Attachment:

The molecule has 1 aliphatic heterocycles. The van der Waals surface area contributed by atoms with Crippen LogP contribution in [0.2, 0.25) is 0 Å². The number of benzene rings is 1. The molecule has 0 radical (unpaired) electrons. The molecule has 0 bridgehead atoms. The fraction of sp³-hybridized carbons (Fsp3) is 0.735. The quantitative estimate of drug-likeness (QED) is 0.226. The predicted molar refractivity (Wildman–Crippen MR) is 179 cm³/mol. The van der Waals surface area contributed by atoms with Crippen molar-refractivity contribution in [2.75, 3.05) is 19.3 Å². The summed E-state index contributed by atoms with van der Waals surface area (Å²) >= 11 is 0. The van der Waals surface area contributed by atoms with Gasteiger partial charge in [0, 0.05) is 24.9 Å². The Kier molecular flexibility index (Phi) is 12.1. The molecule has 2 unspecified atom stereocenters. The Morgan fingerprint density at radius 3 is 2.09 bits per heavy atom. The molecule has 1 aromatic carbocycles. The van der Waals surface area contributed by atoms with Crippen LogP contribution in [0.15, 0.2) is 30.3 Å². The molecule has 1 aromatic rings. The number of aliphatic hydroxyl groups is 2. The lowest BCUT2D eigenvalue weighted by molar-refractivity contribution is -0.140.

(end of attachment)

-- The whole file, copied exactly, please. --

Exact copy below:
The molecule has 1 aliphatic heterocycles. The van der Waals surface area contributed by atoms with Crippen LogP contribution in [0.2, 0.25) is 0 Å². The number of benzene rings is 1. The molecule has 0 radical (unpaired) electrons. The molecule has 0 bridgehead atoms. The fraction of sp³-hybridized carbons (Fsp3) is 0.735. The quantitative estimate of drug-likeness (QED) is 0.226. The predicted molar refractivity (Wildman–Crippen MR) is 179 cm³/mol. The van der Waals surface area contributed by atoms with Crippen molar-refractivity contribution in [2.75, 3.05) is 19.3 Å². The summed E-state index contributed by atoms with van der Waals surface area (Å²) >= 11 is 0. The van der Waals surface area contributed by atoms with Gasteiger partial charge in [0, 0.05) is 24.9 Å². The Kier molecular flexibility index (Phi) is 12.1. The molecule has 2 unspecified atom stereocenters. The Morgan fingerprint density at radius 3 is 2.09 bits per heavy atom. The molecule has 1 aromatic carbocycles. The van der Waals surface area contributed by atoms with Crippen LogP contribution in [0.15, 0.2) is 30.3 Å². The molecule has 1 aromatic rings. The number of aliphatic hydroxyl groups is 2. The lowest BCUT2D eigenvalue weighted by molar-refractivity contribution is -0.140.